Monday, May 25, 2009

Simplifying My Homemade Bread

I've been making Jim Lahey's artisan bread lately.  It is as good as any crusty fresh artisan bread I have ever tasted from a high-end bakery.  It costs almosts nothing to make, and requires almost no effort.

I just mix 

3 cups of flour
1.5 cups of warm water (straight out of the tap)
1.5 tsp of salt
.25 tsp of yeast

I mix it for a few seconds with clean hands...then walk away for 12 hours or so.

In Lahey's video, he cooks the loaves in a HOT oven in VERY EXPENSIVE cast iron pots.

I looked into buying one of these...and I still might.  But for the sake of frugality...I've been making mine in terra cotta planters.  

I went to my local garden center and picked up a shallow clay saucer (the kind used for catching the water that drains out the hole in the bottom of the pot), and a mid-sized planter pot that had no hole in the bottom.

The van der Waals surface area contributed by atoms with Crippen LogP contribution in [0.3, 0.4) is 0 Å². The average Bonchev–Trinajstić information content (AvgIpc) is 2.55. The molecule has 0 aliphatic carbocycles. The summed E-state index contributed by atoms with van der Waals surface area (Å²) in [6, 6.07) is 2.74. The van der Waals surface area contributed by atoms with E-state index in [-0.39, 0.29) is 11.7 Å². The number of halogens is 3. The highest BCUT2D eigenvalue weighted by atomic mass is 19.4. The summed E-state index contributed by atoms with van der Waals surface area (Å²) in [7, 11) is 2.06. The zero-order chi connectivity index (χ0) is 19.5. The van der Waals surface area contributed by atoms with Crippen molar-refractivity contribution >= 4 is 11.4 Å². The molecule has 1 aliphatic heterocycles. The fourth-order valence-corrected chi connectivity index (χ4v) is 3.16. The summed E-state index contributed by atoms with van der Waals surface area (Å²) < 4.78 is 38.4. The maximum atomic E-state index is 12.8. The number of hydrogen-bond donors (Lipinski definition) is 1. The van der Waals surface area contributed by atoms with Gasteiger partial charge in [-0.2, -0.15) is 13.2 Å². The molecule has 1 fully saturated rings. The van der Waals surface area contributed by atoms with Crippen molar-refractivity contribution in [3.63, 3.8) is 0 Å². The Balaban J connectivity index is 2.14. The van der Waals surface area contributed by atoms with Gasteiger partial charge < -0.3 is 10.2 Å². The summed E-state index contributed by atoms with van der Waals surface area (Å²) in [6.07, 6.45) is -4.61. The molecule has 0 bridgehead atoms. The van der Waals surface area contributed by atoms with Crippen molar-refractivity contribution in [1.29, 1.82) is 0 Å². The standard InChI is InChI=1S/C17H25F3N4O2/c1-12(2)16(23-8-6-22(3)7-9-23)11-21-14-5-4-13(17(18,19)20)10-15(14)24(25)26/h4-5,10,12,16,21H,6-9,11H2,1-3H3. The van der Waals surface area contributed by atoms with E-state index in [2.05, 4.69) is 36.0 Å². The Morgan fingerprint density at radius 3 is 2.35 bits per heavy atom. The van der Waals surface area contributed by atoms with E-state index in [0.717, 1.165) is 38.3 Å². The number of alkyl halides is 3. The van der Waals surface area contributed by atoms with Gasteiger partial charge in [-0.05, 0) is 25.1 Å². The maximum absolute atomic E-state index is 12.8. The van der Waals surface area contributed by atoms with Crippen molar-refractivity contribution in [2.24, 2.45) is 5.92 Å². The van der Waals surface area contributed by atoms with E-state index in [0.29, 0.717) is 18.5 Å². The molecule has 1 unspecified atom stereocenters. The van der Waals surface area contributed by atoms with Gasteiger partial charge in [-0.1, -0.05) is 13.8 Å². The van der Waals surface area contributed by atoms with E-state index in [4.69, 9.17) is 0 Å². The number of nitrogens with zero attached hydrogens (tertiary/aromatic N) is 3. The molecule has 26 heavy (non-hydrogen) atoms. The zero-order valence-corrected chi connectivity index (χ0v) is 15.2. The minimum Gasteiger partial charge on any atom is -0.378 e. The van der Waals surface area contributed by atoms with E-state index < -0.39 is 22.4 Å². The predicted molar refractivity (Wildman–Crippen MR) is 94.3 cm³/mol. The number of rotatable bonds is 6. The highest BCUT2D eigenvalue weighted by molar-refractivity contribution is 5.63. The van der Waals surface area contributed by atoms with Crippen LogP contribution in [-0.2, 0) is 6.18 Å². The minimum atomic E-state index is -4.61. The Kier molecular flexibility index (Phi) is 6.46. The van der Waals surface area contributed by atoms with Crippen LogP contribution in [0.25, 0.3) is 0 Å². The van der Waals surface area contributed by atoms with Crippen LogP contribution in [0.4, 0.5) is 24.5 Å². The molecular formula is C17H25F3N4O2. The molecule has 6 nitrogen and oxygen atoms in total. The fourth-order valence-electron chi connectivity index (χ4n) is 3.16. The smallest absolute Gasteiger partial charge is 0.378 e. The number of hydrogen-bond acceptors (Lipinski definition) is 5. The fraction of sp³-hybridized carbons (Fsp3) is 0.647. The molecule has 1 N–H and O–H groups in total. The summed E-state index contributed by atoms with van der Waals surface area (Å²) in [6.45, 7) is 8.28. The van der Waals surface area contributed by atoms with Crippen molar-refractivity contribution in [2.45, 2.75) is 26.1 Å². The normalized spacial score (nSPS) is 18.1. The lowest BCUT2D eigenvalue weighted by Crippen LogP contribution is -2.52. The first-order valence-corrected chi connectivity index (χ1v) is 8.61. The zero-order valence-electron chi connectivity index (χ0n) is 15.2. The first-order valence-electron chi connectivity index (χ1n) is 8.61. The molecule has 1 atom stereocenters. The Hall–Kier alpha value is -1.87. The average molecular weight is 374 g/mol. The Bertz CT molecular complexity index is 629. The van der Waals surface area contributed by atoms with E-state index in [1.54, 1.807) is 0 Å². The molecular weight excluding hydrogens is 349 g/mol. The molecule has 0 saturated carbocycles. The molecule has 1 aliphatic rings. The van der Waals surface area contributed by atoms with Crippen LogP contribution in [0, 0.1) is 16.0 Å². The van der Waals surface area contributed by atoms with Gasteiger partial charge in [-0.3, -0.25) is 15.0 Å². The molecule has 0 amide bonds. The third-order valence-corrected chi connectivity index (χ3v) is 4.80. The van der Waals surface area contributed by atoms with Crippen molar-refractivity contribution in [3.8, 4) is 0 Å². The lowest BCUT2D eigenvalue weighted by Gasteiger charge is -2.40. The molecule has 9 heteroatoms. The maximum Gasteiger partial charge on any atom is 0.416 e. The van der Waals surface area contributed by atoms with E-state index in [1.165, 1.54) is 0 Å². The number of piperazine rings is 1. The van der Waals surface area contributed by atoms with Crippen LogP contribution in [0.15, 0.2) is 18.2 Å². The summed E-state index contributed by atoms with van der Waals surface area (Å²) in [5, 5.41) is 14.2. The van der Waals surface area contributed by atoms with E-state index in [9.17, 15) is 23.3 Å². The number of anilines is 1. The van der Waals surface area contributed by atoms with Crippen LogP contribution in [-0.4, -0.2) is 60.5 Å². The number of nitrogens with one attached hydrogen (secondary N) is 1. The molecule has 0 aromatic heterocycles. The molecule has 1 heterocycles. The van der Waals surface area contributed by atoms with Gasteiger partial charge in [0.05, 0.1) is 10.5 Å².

The pots stand up to the extreme heat and are a good container for bread baking.  The bottom saucer also works perfectly as a pizza stone.  I can use it easily in my oven or on my barbecue.

Harvesting Yeast From The Air

Sure, you can buy yeast in little packets and use it to make your bread.

Or you can harvest wild yeast from the air.

My next loaf of Artisan bread will be made with my own sourdough starter.  I've just poured some flour and warm water in a cloth-covered jar and set it out to harvest yeast and bacteria that feed on the flour.   It takes time....a few days to a week to get your starter ready, but very little effort.  I just feed my starter morning and evening at the same time I water my sprouts and brew myself a pot of green tea (for drinkingor as an antibacterial flouride mouthwash).

The yeast and bacteria are actually quite difficult to kill once you have established your colony.  You just feed them once a week or so with more flour and water.  As the volume of the starter increases, you just pour some off, and use it to whip up a loaf of fresh crusty homemade bread, using this recipe from

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